Logo An Amazon Concertation
Land of Encounters
“Educação: Território de Encontros” (Education: Land of Encounters) was the topic of the 3rd Concertation Meeting in 2023. Attended by over 100 people and mediated by the initiative's executive secretary, Fernanda Rennó, the meeting kicked off with a tribute to João Donato, which featured the performance of song “Amazonas”.

Fernanda Rennó presented the exclusive series of Amazon fungi watercolors, created by Amazonian visual artist Hadna Abreu, portrayed in publication “Propostas para as Amazônias: uma abordagem integradora” (Proposals for the Amazons: an integrative approach), launched at the Amazon Summit, in Belém, by the Concertation.


Fungi are a metaphor for the interrelationships between the structural topics discussed in the publication, similar to the connections that fungal networks establish at the base of the nutritional cycle necessary for all forms of life. The document seeks to go beyond these topics and expose the connections between them, understanding that comprehending these relationships and enhancing the debate can offer paths for transforming action.


And while, together with the launching of proposals, the network also launches Programa Itinerários Amazônicos (Amazon Itineraries Program), in partnership with Instituto iungo and Instituto Reúna, Education was the central topic of the discussion from the perspective of its fundamental importance for the construction of an inclusive development agenda for the territory.

“When we make advancements in the understanding of the schooling process, we realize that part of the Amazonian population that managed to access education is withdrawing from school because school does not make sense for those lives and because, as a public policy, no care is taken towards protecting the school life trajectories of the most fragile and vulnerable groups in our societies. This must be an intersectoral public policy effort to prevent people from withdrawing from school. Protecting this trajectory is protecting the boys’ and girls’ retention in school. This means investment in health policy, social welfare, work and income policy. This is because if families were faced with the dilemma of choosing to survive or keep their teenagers in school, we know the answer each of us would give and the answer that families tend to give.”, Alexsandro Santos, Director of Basic Education Policies and Guidelines of the Ministry of Education, guest lecturer of this meeting.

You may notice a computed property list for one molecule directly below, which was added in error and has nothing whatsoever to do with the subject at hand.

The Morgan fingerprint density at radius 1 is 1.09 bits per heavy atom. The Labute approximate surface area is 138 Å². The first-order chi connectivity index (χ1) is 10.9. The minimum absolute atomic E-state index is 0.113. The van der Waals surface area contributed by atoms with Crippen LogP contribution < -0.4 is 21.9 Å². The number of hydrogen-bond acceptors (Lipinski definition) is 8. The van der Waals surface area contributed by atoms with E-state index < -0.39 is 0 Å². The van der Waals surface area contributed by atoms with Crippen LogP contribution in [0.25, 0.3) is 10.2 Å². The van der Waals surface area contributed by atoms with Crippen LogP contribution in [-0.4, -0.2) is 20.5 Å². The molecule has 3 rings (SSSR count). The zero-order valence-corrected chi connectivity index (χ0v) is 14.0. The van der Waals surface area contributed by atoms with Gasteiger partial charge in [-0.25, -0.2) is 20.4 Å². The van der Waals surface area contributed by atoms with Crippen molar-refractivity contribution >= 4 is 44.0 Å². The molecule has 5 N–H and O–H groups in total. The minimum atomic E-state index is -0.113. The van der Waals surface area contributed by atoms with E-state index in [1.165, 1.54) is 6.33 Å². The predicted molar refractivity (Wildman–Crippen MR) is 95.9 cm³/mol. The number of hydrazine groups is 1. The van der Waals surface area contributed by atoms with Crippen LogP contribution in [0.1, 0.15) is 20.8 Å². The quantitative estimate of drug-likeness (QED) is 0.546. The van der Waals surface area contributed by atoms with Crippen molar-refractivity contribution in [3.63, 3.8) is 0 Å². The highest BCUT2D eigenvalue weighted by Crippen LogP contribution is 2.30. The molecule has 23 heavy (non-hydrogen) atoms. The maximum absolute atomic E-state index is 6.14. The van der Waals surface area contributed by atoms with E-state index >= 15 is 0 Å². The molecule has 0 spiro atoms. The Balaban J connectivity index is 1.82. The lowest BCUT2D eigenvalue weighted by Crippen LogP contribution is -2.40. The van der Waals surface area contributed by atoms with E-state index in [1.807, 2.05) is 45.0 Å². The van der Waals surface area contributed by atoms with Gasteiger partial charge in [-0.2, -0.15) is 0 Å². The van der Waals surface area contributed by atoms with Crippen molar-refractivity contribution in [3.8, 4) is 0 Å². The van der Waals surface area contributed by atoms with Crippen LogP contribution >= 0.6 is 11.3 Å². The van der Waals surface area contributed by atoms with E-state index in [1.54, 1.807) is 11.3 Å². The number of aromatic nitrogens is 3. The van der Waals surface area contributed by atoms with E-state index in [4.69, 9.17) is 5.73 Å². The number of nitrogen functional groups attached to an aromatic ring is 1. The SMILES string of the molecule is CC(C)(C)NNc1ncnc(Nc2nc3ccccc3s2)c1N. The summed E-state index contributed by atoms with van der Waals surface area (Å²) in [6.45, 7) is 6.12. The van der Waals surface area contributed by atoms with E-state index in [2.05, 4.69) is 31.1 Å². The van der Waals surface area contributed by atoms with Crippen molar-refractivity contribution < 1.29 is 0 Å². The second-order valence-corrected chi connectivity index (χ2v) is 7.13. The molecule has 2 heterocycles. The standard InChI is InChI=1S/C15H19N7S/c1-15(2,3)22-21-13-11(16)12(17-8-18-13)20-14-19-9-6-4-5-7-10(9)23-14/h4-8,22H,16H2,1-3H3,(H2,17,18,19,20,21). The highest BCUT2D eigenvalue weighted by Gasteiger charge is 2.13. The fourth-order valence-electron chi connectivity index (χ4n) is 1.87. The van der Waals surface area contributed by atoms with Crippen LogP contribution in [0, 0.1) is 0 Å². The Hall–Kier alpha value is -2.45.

Alexsandro also shared the floor with Alcielle dos Santos, Director of Education at Instituto iungo and member of the Board of Sustainable Economic and Social Development of the Presidency of the Republic, and Wilmara Cruz Messa, Director of the Amazonas Education Media Center (CEMEAM).

“Schools should be thought of as a knot in a net. Nets protect, they prevent things from falling”

(Alexsandro do Nascimento Santos)

First speaker up, Alexsandro stressed that public education policies are marked by the hegemony of how the Southern and Southeastern people in Brazil see the world. This perspective places the North and Northeast as territories of absence, secondary to the nation’s project, producing educational policies that do not apply to them. For this reason, he advocates a “decolonial turn”.


According to Alexsandro, it is necessary to mobilize the power of subjects who have been excluded, as is the case in the Amazon, to help Brazil see other ways of living and coexisting in the world, and to produce educational policies based on other parameters: life in the forest, in the rivers, in the Amazonian cities. These policies, therefore, must find answers to questions that have not yet been asked.


Concerning the Basic Education policy, Alexsandro highlighted the need to face three layers of challenges: ensuring access, permanence and meaning in the lives of subjects. In the Amazon, in particular, intersectoral and interinstitutional action is needed to protect the school trajectory, combining health, infrastructure and income actions, for example.